The modern digital world is awesome in so many ways. But sometimes I get sent a piece of data, and I just wonder why? Not to be an advert, but I recently started to use a grammar / spelling plug-in called Grammarly (it just corrected the spelling of itself as I’d forgotten to capitalise). I find it helpful as it does things like contextual spelling – so it’s a bit better at spotting some of the common mistakes I make – for example, I am always typing deliverying instead of delivering which Word seems not to find.
Anyway, I get an email from them every week giving me a run-down on how I used it that week – I have displayed one of my latest stats in the picture.
When I first received this, I thought that this was great – look at me I’m 99% more active than everyone else. Then the following week my number of words went down 30%, and it worried me – thinking I’d been just as busy. As the weeks rolled on, I have made the same number of mistakes and my stats fluctuate – but they just don’t help me. It went from “That’s interesting”, “Wow” to “So what?” in about two weeks. It may just be that I am not learning from my mistakes….
Coincidentally, I wrote about the importance of learning from mistakes in one of my last blogs (Why the slogan “Fail Fast” is bullsh*t if you want to succeed with OneOfficeTM) and I think this is where much of the data explosion is failing. We’re provided with all this useless data, but without much guidance on what to do about it, how to act on it – how to improve for the future. I think that is the issue with all the data – we just don’t know what to bloody do with it!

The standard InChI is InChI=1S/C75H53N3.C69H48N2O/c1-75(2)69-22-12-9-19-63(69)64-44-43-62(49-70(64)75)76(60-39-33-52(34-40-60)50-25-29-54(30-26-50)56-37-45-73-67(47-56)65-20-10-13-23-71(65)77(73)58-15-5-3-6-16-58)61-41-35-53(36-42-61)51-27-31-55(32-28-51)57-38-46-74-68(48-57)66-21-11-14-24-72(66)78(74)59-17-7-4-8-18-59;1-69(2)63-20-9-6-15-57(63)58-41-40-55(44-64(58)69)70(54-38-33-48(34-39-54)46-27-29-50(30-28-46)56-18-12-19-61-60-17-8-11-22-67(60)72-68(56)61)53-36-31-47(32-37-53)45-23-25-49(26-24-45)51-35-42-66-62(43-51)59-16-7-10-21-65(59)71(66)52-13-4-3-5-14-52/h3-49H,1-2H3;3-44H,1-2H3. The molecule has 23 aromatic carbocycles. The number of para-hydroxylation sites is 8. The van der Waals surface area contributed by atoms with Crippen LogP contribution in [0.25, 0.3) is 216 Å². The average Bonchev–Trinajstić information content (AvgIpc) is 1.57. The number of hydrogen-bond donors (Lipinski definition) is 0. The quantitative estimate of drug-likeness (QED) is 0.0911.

Bottom line: To avoid #bloodyuselessdata you need a data chicken, not just a data egg
HfS Research is calling time on bloody useless data. Pure data collection and naïve analysis are table stakes in the digital world. The only way to create business value is to provide a feedback loop. The data needs to be used to inform the person in a positive way and iterate the process. Just hoarding data with no purpose is pointless (and potentially expensive) and next level of statistical reports which generate little action are almost as bad. For data to have any power it needs to inform the process and it needs to be actionable.
From now on HfS will be looking for examples of useless data and calling it out. If you have any examples, please contact me via twitter @thewizeone #bloodyuselessdata or [email protected].